13. I think one more episode would have been helpful to fill in a few blanks. As it is, I'm left questioning whether Mrs. Lindbergh's relationship with the rabbi and Evelyn may have had enough impact on her to lead to her speech; maybe actually being friendly with people who are so vulnerable to being killed by extremists made the violence a little more relatable to her??? I don't know if that had anything to do with her speech, but it's the only thing I can figure. I previously thought she was tolerating or humoring the rabbi and Evelyn for her husband's sake, but maybe she felt more for them than I perceived. It's interesting to me that in the end, Sandy was far more mature about his misplaced trust in Lindbergh than Evelyn and the rabbi. I'm sure at such a young age that it was tough for him to rip up his pictures and have the epiphany that his hero was such a let down, but he was wise enough to know that when you're wrong, you're wrong and there's no re-writing the past. Evelyn and the rabbi, on the other hand... maybe their age and place in life actually got in the way of admitting the mistake. There was no acknowledgement that their actions may have put her sister's family at risk and in fact, Evelyn was more than ready to put them at further risk by hiding out with them. It underscored that Evelyn and the rabbi were able to twist whatever good was happening to them into being good for the community and the cause. Whatever, I was very gratified to see Bess turn Evelyn away. I guess in the end it was good Sandy went to Kentucky because otherwise, poor Seldon would probably be dead. That phone call between Bess and Seldon was one of the best things I've seen on television in a long time. It was gut wrenching. Despite the rushed pace of the episode, I felt it was very well done - I was terrified during Herman and Sandy's drive to Kentucky and felt visceral fear like I've rarely experienced on a tv show.
  14. I think that is probably true, which makes her expression of anger and frustration somewhat more palatable. I think sweeping the cut out Izzy into the drawer, where someone (Izzy) was bound to find them, was a passive aggressive act. She could have thrown that stuff in the trash, never to be found, but she left it in the drawer for someone to find. I also think it's telling that it took Mr. Richardson to actually see the transgression, and it says so much about Elena that it's all about the surface. She was so focused on tartan and keds, etc., that as soon as it fit into her world view, she quit looking - she didn't really see the photograph or the people in it. Her husband saw it pretty quickly and had to point it out to her. It demonstrates her superficiality - the right look was all she wanted - proper facial expressions and clothing (this was the second sitting because she didn't like the facial expressions from the first shoot) - so it met her criteria for a successful Christmas card to show how perfect they are. There's so much discussion about what makes a "good" parent. I don't think the fact that Mia hid the potential pool of money from Pearl makes her a bad parent. I don't have a problem with them hitting thrift shops or even pulling stuff off the curb to re-use in their apartment of the month (I live somewhere that people regularly put stuff out on the curb specifically to be re-homed elsewhere; it's just part of the culture here). I do have a problem with living a lifestyle that requires you to sleep in a car if you don't have to, so that's my problem with Mia and her income choices. Elena seems to be a fine parent to Moody and Trip; I think she's a meh parent to Lexie (it feels a bit like she's living vicariously through Lexie) and I think she's a shitty parent to Izzy. As for May Ling, I think the McCulloughs will undoubtedly provide a more prosperous life where she will want and need for nothing, but given Mrs. McCullough's child-bearing challenges and now the custody battle, I'd be concerned that she becomes that parent who hovers and helicopters. I've got friends who do that and I don't think it's helpful in raising a self-sufficient human (co-sleeping a long time, never saying no and always saying yes because they want their child to "know how to be assertive" - it's terrifying to consider how dependent people like that make their children). I'd have a hard time turning May Ling over to Bebe simply because I don't have a sense that she's in a position to provide stability for the baby, but it wouldn't be an easy choice.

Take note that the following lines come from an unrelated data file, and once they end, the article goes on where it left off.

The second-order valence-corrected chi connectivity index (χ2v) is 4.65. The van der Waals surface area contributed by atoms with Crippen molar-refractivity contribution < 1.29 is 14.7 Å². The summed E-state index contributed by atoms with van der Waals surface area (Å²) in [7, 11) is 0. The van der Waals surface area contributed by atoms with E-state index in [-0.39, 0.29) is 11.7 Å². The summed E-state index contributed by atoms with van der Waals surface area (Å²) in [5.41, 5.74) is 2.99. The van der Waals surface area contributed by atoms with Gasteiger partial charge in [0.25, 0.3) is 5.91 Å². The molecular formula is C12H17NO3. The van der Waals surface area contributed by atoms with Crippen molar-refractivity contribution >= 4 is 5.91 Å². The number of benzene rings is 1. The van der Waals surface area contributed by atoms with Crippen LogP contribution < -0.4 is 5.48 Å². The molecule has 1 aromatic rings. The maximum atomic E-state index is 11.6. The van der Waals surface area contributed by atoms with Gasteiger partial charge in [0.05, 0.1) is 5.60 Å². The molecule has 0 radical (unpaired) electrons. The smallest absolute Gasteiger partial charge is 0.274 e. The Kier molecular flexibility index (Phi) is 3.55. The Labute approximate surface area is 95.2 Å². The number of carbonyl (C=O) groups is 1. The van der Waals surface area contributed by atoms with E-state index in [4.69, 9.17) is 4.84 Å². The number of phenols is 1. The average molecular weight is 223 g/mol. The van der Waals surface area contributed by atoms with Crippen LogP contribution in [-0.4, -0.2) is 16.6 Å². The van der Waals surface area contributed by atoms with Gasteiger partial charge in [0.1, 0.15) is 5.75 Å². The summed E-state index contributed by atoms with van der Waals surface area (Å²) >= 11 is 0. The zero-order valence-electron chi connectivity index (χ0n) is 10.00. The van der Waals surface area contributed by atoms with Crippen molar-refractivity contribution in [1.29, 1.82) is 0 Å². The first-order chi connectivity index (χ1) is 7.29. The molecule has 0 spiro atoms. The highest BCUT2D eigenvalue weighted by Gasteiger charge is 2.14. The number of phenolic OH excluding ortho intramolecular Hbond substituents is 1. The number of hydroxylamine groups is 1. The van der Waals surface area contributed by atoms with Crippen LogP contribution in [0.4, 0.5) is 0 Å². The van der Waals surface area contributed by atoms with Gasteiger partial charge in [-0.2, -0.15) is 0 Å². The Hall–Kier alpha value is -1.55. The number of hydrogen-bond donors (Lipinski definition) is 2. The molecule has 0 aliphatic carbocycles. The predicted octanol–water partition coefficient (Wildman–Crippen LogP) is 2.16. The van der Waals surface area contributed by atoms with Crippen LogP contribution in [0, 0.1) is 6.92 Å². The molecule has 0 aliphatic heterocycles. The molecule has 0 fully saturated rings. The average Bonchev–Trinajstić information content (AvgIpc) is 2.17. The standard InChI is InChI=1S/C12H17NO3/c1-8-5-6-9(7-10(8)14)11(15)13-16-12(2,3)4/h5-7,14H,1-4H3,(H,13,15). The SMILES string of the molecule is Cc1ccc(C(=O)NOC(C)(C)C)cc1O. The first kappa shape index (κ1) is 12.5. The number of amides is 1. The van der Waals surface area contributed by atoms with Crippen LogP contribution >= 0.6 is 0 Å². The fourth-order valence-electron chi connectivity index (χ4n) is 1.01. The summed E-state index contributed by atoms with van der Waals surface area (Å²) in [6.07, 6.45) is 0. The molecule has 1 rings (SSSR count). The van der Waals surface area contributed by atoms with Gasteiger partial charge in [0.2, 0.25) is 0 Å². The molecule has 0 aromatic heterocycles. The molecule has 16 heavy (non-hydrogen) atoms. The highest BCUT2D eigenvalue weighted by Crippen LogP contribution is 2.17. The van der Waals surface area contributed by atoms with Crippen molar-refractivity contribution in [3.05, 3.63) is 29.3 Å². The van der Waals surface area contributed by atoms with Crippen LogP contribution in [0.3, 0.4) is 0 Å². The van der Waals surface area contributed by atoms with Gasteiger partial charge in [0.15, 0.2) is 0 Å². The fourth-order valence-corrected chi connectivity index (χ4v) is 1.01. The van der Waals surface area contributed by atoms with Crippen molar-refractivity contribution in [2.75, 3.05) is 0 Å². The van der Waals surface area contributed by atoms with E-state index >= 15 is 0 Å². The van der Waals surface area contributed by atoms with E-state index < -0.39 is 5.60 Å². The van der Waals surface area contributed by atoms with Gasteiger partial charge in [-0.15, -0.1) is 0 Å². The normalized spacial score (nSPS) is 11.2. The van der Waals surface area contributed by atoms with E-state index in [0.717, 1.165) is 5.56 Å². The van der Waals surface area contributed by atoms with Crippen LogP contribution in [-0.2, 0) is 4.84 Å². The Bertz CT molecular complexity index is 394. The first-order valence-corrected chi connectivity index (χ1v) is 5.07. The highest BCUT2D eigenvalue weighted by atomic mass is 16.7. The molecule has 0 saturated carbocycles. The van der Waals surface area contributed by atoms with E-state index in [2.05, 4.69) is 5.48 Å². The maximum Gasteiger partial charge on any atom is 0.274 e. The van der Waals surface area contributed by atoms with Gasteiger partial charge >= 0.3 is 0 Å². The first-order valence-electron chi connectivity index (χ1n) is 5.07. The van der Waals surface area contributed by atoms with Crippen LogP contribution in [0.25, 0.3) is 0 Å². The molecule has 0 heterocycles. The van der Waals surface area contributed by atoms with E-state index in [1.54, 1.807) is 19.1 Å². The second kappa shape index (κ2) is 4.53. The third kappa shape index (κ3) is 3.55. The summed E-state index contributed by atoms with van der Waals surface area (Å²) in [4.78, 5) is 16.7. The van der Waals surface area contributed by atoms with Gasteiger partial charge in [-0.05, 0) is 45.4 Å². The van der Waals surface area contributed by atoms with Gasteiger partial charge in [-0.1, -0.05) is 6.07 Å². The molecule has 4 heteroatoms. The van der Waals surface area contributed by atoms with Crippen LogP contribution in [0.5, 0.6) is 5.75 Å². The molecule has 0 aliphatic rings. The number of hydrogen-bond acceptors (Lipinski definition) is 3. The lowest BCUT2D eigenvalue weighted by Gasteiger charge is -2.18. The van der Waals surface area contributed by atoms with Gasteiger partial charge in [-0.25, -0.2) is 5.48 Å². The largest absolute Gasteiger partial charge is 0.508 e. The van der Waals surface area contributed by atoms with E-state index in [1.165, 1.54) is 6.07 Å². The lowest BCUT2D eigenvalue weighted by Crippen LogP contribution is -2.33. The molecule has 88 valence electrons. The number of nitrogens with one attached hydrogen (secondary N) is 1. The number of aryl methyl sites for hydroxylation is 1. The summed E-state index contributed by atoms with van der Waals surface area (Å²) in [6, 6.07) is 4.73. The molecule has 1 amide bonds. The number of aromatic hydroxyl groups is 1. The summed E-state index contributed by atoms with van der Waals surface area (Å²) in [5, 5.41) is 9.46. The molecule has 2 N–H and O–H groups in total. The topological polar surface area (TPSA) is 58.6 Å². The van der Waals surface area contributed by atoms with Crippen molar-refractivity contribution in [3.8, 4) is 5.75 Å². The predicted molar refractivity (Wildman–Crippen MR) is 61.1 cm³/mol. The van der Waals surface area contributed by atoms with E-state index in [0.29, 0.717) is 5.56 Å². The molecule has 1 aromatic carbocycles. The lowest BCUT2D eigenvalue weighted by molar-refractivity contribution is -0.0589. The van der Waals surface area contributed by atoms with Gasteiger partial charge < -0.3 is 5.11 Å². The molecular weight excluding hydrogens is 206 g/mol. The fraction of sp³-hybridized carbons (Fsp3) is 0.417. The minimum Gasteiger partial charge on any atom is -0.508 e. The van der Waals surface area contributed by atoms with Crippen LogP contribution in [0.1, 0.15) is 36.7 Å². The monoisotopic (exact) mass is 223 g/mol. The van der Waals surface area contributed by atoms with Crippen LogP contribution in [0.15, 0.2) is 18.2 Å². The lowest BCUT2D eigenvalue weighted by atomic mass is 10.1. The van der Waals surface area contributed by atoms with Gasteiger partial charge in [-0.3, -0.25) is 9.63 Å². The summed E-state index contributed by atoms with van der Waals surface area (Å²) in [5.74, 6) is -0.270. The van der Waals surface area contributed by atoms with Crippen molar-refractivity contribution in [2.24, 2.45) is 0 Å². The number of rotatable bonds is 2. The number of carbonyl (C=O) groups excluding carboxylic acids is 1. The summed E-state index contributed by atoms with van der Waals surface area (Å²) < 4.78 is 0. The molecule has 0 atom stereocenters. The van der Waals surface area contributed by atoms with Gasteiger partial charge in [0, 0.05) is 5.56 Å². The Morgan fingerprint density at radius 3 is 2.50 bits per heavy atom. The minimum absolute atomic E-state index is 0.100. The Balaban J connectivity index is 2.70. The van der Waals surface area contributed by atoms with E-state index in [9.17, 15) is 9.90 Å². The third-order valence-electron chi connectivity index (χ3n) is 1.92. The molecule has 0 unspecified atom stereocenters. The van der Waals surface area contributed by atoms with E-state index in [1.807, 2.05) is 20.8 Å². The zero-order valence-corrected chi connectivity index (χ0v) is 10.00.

15. I agree - that episode with the young Mia and young Elena did a great job of showing us how these two people ended up where they are. Consider that the last time Mia saw her brother alive that he was giving her a bit of a hard time about giving up the baby. His death threw her into a tailspin and subsequently, she decided she had to keep Pearl - maybe as a way of keeping her brother??? I think if her brother hadn't died, Mia would have continued with her plan. I felt that Izzy's art project was from the right place, but clumsily done. She has mature thoughts and feelings, and is certainly a lot more progressive than her peers in her time and place, but she's still only 14, so I give her a bit of a pass. Yeah, it was cringe-worthy, but she's still of an age when it's normal to think this is an awesome idea! and run headfirst into a brick wall with that awesome idea. Hell, I know plenty of adults who aren't real good at critical thinking and doing some basic if/then analysis, so I can see how she went off the rails. Compared to her sister, Izzy is far more mature when it comes to empathy and trying to do the right thing. By the end of the episode, we were slack-jawed at Elena's behavior throughout the episde - I went from being meh on her to actively hating her more than anyone else on the show. Obviously, telling Pearl about her origins was mean, vindictive and purely self-serving, but at least she's not Pearl's actual mother. The thing that really got me was how loathsome Elena was to her own child. First of all, the whole fight over the keds was ridiculous and it was telling that Elena would not tolerate the smallest bit of individuality from Izzy. But that bitch actively cut her child out of the photographs and was actually going to mail the family Christmas card with one member literally sliced out of it! What kind of message does that send to the eliminated child, the rest of the family, and everyone who receives it? She may love her child, but she clearly does not like her. I was wondering in the court room scene what difference it would even make that Mia has her own history with Pearl. I understand that she's a character witness, but I don't know how taking Pearl is really all that relevant to the proceedings (in fact, I don't even know how great a character witness Mia would be anyway because really, what does she know about Bebe other than what she sees at work? Who cares what Mia, or any other character witness, thinks about birth mothers and parental rights?). I just don't see where a character witness is very helpful in this particular case - if I were hearing that case, I'd want to hear from social workers, etc - how stable is Bebe now, what are her child care plans?, what is her plan to provide for May Ling, etc.